Arbitrary Curfews and Discrimination
Some of the first major stirrings of change came in the 1960s. There was a small group of Aboriginal activists in Redfern, influenced by the Black Power movement in the US. They read people like Huey Newtown, Bobby Seale, Angela Davis, Eldridge Cleaver. In America, the Black Panthers confronted the American police.
In Inner Sydney, police were enforcing a curfew at night that solely targeted at Aboriginal people. Aboriginal people walking the streets in Redfern, Newtown, Alexandria and Chippendale were subject to arbitrary, violent arrest and detention by police.
At night, when Aboriginal people met at local hotels in Redfern, police often blocked the nearby streets with police paddy wagons before closing time. They would move into the hotels and force Aboriginal customers out onto the streets. Police regularly arrested Aboriginal people indiscriminately and held them overnight in the cells. They were often unfairly charged with offences like drunkenness, offensive behaviour and offensive language.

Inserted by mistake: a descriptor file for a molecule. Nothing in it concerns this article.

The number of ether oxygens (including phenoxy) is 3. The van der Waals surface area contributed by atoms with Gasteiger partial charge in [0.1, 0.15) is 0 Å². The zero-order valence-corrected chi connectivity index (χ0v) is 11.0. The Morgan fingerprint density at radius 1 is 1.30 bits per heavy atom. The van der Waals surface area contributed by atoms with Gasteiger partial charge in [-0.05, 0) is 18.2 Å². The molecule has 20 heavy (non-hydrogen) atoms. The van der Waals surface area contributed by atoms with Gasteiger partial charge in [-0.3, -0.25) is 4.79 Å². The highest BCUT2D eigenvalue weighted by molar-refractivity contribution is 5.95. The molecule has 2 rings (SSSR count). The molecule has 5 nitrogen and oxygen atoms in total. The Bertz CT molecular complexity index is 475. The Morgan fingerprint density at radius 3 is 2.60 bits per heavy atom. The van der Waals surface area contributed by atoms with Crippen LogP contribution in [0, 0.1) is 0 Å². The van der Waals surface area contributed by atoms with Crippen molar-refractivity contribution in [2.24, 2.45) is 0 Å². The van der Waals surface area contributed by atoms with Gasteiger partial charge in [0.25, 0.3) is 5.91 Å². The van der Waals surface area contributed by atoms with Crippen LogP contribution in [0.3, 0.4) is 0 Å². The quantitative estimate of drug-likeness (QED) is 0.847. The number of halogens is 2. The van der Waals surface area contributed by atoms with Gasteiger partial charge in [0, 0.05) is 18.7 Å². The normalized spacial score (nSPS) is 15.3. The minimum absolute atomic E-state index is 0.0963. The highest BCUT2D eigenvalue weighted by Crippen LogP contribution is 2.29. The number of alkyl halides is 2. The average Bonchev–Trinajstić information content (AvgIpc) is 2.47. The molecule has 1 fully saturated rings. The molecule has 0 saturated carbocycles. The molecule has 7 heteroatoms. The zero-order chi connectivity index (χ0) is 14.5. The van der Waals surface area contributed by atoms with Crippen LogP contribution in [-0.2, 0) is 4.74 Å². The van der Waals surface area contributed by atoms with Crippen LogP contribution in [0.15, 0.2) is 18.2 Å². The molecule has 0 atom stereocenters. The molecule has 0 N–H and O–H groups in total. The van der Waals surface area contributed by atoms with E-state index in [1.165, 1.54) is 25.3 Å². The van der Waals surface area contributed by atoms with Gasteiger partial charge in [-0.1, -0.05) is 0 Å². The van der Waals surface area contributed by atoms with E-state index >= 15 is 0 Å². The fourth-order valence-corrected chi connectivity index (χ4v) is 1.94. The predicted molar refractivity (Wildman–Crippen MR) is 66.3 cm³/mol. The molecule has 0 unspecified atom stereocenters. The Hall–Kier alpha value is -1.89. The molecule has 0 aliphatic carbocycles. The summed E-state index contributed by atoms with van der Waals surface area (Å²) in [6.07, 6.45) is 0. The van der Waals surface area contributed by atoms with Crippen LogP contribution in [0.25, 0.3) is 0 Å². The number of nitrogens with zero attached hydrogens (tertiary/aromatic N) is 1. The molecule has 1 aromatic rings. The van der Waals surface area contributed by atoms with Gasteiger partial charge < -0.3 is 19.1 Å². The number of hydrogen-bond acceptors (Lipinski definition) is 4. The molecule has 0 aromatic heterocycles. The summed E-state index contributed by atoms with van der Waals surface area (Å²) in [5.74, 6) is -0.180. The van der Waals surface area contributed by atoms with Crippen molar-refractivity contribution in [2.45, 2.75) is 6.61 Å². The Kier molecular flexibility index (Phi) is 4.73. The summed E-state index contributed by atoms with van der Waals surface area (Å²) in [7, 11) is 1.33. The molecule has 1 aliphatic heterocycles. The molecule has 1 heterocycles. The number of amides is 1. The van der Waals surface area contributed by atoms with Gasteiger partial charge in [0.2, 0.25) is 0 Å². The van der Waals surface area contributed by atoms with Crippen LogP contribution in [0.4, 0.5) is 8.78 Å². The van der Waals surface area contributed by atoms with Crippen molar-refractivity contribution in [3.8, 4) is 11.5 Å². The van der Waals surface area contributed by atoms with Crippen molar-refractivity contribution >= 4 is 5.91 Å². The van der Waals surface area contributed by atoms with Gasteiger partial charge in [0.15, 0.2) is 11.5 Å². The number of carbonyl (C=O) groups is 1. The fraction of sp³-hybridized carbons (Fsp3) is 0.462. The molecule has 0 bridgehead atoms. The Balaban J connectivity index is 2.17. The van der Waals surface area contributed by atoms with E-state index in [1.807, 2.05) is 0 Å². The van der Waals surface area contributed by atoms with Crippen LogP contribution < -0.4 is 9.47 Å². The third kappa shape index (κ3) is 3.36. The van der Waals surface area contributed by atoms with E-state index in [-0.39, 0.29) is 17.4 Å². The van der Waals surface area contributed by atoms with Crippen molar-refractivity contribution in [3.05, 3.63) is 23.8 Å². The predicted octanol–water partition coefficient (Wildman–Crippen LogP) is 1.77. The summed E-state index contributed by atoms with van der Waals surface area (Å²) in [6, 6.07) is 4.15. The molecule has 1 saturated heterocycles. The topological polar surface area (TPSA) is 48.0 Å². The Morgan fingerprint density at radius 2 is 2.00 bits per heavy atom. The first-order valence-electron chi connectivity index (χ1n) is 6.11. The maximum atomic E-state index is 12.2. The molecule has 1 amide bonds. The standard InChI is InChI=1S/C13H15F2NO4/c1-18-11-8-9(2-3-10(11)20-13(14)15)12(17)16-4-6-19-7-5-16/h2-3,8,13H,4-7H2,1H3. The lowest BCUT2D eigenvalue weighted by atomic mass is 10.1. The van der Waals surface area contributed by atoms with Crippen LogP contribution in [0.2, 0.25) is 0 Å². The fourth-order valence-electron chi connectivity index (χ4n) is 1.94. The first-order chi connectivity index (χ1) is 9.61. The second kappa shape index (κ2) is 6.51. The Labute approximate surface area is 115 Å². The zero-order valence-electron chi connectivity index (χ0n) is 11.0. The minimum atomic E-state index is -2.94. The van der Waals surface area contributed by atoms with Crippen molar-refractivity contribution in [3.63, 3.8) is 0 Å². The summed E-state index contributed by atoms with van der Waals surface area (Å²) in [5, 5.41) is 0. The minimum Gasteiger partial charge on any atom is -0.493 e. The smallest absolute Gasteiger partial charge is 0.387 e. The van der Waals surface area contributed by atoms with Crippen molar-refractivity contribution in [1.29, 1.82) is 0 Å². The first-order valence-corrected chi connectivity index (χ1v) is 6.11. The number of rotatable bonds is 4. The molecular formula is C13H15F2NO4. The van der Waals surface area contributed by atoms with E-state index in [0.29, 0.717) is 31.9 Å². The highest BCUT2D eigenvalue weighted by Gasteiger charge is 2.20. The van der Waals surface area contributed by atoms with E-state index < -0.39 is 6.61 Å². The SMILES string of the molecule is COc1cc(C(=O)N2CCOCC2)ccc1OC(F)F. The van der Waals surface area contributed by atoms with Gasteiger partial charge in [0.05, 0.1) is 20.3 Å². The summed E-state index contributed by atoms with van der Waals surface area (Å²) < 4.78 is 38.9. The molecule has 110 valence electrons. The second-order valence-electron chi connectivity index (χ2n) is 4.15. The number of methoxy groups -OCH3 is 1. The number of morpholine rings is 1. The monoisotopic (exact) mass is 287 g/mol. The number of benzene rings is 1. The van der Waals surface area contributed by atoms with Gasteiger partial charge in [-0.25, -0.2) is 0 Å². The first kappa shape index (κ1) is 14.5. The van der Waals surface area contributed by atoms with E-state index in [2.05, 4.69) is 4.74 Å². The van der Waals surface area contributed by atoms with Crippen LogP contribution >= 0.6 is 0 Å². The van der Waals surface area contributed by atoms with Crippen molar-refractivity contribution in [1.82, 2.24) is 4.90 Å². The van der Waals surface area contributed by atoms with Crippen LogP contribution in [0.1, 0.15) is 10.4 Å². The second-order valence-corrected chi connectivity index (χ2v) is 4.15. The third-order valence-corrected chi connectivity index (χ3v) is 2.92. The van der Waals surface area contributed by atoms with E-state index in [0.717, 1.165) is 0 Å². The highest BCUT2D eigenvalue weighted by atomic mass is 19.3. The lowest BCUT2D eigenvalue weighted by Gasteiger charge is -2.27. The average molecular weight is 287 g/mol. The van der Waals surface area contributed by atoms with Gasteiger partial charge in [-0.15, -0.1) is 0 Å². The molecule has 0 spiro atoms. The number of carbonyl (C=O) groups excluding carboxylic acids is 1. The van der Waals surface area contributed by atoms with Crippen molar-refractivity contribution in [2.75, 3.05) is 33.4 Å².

There were many complaints by Aboriginal people of being assaulted in the cells. At this time, there wasn’t any access to effective legal representation. Most Aboriginal people appeared unrepresented in court and simply pleaded guilty.